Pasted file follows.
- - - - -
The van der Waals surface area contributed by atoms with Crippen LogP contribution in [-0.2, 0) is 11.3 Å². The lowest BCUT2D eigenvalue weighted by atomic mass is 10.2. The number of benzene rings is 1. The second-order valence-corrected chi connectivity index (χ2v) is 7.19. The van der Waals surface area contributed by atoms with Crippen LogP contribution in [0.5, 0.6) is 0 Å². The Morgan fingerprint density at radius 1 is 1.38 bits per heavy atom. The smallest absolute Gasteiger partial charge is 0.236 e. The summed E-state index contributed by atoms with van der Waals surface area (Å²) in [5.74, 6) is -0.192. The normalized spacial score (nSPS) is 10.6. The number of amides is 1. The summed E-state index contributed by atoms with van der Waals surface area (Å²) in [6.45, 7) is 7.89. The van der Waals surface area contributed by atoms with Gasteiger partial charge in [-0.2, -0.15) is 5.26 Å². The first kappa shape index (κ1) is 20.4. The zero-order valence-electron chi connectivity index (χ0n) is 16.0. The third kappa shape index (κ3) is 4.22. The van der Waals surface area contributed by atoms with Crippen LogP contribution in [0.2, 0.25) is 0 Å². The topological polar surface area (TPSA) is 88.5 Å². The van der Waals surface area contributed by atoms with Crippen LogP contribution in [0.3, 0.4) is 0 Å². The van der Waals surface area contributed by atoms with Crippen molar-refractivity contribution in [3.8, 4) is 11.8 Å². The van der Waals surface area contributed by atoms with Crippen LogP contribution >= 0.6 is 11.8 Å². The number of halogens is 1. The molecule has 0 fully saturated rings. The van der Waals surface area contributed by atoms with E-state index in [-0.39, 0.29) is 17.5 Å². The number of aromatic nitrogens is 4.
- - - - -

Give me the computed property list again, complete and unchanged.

The van der Waals surface area contributed by atoms with Crippen LogP contribution in [-0.2, 0) is 11.3 Å². The lowest BCUT2D eigenvalue weighted by atomic mass is 10.2. The number of benzene rings is 1. The second-order valence-corrected chi connectivity index (χ2v) is 7.19. The van der Waals surface area contributed by atoms with Crippen LogP contribution in [0.5, 0.6) is 0 Å². The Morgan fingerprint density at radius 1 is 1.38 bits per heavy atom. The smallest absolute Gasteiger partial charge is 0.236 e. The summed E-state index contributed by atoms with van der Waals surface area (Å²) in [5.74, 6) is -0.192. The normalized spacial score (nSPS) is 10.6. The number of amides is 1. The summed E-state index contributed by atoms with van der Waals surface area (Å²) in [6.45, 7) is 7.89. The van der Waals surface area contributed by atoms with Gasteiger partial charge in [-0.2, -0.15) is 5.26 Å². The first kappa shape index (κ1) is 20.4. The zero-order valence-electron chi connectivity index (χ0n) is 16.0. The third kappa shape index (κ3) is 4.22. The van der Waals surface area contributed by atoms with Crippen LogP contribution in [0.2, 0.25) is 0 Å². The topological polar surface area (TPSA) is 88.5 Å². The van der Waals surface area contributed by atoms with Crippen LogP contribution in [0.3, 0.4) is 0 Å². The van der Waals surface area contributed by atoms with Crippen molar-refractivity contribution in [3.8, 4) is 11.8 Å². The van der Waals surface area contributed by atoms with Crippen LogP contribution >= 0.6 is 11.8 Å². The number of halogens is 1. The molecule has 0 fully saturated rings. The van der Waals surface area contributed by atoms with E-state index in [-0.39, 0.29) is 17.5 Å². The number of aromatic nitrogens is 4.